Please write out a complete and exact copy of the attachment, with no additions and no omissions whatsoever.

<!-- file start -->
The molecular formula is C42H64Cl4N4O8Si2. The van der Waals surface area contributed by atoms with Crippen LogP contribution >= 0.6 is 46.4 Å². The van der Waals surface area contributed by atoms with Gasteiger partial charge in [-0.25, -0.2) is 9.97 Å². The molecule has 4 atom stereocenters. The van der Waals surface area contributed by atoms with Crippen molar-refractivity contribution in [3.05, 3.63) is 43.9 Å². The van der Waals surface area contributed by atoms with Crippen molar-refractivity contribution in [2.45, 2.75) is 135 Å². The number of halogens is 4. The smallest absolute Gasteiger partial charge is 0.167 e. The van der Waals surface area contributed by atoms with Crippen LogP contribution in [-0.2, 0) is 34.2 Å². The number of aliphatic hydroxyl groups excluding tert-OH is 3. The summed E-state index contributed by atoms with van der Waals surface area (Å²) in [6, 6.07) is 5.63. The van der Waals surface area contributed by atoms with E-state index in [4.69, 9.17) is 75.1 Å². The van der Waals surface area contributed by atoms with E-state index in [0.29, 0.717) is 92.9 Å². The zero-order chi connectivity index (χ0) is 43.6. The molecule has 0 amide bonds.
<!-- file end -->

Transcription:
The molecular formula is C42H64Cl4N4O8Si2. The van der Waals surface area contributed by atoms with Crippen LogP contribution >= 0.6 is 46.4 Å². The van der Waals surface area contributed by atoms with Gasteiger partial charge in [-0.25, -0.2) is 9.97 Å². The molecule has 4 atom stereocenters. The van der Waals surface area contributed by atoms with Crippen molar-refractivity contribution in [3.05, 3.63) is 43.9 Å². The van der Waals surface area contributed by atoms with Crippen molar-refractivity contribution in [2.45, 2.75) is 135 Å². The number of halogens is 4. The smallest absolute Gasteiger partial charge is 0.167 e. The van der Waals surface area contributed by atoms with Crippen LogP contribution in [-0.2, 0) is 34.2 Å². The number of aliphatic hydroxyl groups excluding tert-OH is 3. The summed E-state index contributed by atoms with van der Waals surface area (Å²) in [6, 6.07) is 5.63. The van der Waals surface area contributed by atoms with E-state index in [4.69, 9.17) is 75.1 Å². The van der Waals surface area contributed by atoms with E-state index in [0.29, 0.717) is 92.9 Å². The zero-order chi connectivity index (χ0) is 43.6. The molecule has 0 amide bonds.